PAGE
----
How Long Should You Keep Your Project Files?

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How Long Should I Keep My Project Files?
Guest Post: David N. Garst, B.Arch, J.D.
Lewis, King, Krieg & Waldrop, P.C.

One of the most common questions addressed by construction lawyers for is “how long should I keep my project files?” There are number of important considerations relating to document retention. While the Tennessee statute of repose for defective improvement of real property limits a design professional’s potential liability for private work to a maximum of five years, architects and engineers should not assume this protection always will be available. The statute of repose does not apply to State or Federal work. Many States have no statute of repose or have a statute that allows suits many years following substantial completion. In addition, statutes of repose can be repealed or modified. It is imperative that project records be properly maintained.

At the conclusion of each project, the files should be properly organized for
storage. Duplicates and general trash should be discarded. We recommend the bulk of the organized project file, including correspondence, emails, minutes, memoranda, field reports, financial and billing information, photographs, and shop drawings and other submittals, be retained for at least seven years following completion of the project.

We recommend that design professionals archive in perpetuity:

  1.  A copy of all sealed instruments of professional service, including the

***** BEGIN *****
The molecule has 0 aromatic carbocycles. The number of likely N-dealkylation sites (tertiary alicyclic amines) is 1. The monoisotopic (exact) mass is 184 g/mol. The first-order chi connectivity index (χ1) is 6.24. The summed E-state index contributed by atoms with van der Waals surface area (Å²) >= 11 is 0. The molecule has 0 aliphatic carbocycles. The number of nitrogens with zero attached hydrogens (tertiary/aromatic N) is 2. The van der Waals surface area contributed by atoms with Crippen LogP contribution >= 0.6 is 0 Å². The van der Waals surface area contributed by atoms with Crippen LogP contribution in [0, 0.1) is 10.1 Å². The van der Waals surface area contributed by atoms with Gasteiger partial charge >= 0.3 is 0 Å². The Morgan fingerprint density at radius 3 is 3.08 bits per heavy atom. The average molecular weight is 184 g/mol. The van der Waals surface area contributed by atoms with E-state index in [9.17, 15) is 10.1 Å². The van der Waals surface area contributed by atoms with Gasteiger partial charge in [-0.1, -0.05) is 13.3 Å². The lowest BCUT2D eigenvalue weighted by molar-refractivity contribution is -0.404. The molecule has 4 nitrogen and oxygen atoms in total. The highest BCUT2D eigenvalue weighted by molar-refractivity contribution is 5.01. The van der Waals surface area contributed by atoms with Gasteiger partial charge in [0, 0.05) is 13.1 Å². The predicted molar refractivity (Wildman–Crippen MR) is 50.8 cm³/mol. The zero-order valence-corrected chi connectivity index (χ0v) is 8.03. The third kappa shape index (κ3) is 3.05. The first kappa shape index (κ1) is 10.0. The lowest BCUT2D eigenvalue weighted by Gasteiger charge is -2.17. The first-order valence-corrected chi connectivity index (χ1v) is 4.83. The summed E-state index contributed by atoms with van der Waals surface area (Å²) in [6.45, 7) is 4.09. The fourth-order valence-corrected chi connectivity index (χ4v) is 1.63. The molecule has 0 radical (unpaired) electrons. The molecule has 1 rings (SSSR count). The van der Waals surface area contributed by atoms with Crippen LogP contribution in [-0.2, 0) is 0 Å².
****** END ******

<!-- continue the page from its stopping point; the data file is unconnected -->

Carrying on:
original issued plans and specifications, reports, addenda, ASIs, ASDs,
    reissued plans, and all other documents that demonstrate a change in the
    design. The instruments of service can be electronically archived in the
    .pdf format. They should not be archived in the Word or CADD formats that are subject to modification. Such documents are essential to the defense of a design professional in the event that issues ever arise concerning the design. The ability to prove the original design can be vital, as in the case of litigation arising from a code violation, additions or modifications to a building, or replacement materials.
  2. Copies of all professional services agreements. Of course, they must be
    fully executed.
  3. Copies of the fully executed certificates of substantial completion from
    each project. Because the Tennessee statute of repose commences to
    run on the date of substantial completion, these certificates can act as
    delayed-action releases. The architect should have no difficulty
    obtaining a copy of the certificate for each project and should have no
    problem sharing copies with all subconsultants.
  4. Engineering calculations.
  5. Any other legal document pertaining to the design professional’s
    liability on the project, such as releases or settlement agreements.

Finally, in the event you become aware that a lawsuit may be filed against you or
your firm related to your professional services, you may have an affirmative duty to preserve your documents, including electronically stored information, related to the subject of the lawsuit. In such event, you should act quickly to segregate and preserve the relevant documents and computer files. Your insurance company and attorney can assist in the event this becomes necessary.